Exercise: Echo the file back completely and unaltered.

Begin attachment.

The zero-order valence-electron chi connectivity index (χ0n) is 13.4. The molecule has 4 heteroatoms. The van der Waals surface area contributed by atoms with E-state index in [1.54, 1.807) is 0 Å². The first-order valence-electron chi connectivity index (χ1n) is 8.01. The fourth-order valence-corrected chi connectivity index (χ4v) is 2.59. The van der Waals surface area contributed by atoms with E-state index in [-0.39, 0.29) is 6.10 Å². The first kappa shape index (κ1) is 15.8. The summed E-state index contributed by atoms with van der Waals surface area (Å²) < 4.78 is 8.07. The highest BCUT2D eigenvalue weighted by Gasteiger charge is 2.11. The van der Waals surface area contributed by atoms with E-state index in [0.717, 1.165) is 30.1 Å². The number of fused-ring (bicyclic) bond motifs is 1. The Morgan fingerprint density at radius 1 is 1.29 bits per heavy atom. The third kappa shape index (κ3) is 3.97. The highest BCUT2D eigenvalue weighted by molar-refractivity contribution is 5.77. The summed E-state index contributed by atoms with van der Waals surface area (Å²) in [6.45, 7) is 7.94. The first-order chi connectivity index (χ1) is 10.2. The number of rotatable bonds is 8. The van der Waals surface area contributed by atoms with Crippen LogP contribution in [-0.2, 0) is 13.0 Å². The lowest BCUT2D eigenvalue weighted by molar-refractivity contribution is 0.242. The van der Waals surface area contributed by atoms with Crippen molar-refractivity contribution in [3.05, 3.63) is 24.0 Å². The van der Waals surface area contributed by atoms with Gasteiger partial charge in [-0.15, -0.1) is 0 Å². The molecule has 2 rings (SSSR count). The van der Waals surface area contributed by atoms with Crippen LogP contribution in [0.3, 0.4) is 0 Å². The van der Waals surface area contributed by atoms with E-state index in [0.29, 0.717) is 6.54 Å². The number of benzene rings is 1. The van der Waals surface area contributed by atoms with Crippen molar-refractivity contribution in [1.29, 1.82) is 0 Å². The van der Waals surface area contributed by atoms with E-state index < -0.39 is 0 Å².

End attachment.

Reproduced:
The zero-order valence-electron chi connectivity index (χ0n) is 13.4. The molecule has 4 heteroatoms. The van der Waals surface area contributed by atoms with E-state index in [1.54, 1.807) is 0 Å². The first-order valence-electron chi connectivity index (χ1n) is 8.01. The fourth-order valence-corrected chi connectivity index (χ4v) is 2.59. The van der Waals surface area contributed by atoms with E-state index in [-0.39, 0.29) is 6.10 Å². The first kappa shape index (κ1) is 15.8. The summed E-state index contributed by atoms with van der Waals surface area (Å²) < 4.78 is 8.07. The highest BCUT2D eigenvalue weighted by Gasteiger charge is 2.11. The van der Waals surface area contributed by atoms with E-state index in [0.717, 1.165) is 30.1 Å². The number of fused-ring (bicyclic) bond motifs is 1. The Morgan fingerprint density at radius 1 is 1.29 bits per heavy atom. The third kappa shape index (κ3) is 3.97. The highest BCUT2D eigenvalue weighted by molar-refractivity contribution is 5.77. The summed E-state index contributed by atoms with van der Waals surface area (Å²) in [6.45, 7) is 7.94. The first-order chi connectivity index (χ1) is 10.2. The number of rotatable bonds is 8. The van der Waals surface area contributed by atoms with Crippen LogP contribution in [-0.2, 0) is 13.0 Å². The lowest BCUT2D eigenvalue weighted by molar-refractivity contribution is 0.242. The van der Waals surface area contributed by atoms with Crippen molar-refractivity contribution in [3.05, 3.63) is 24.0 Å². The van der Waals surface area contributed by atoms with Gasteiger partial charge in [-0.15, -0.1) is 0 Å². The molecule has 2 rings (SSSR count). The van der Waals surface area contributed by atoms with Crippen LogP contribution in [0.3, 0.4) is 0 Å². The van der Waals surface area contributed by atoms with E-state index in [0.29, 0.717) is 6.54 Å². The number of benzene rings is 1. The van der Waals surface area contributed by atoms with Crippen molar-refractivity contribution in [1.29, 1.82) is 0 Å². The van der Waals surface area contributed by atoms with E-state index < -0.39 is 0 Å².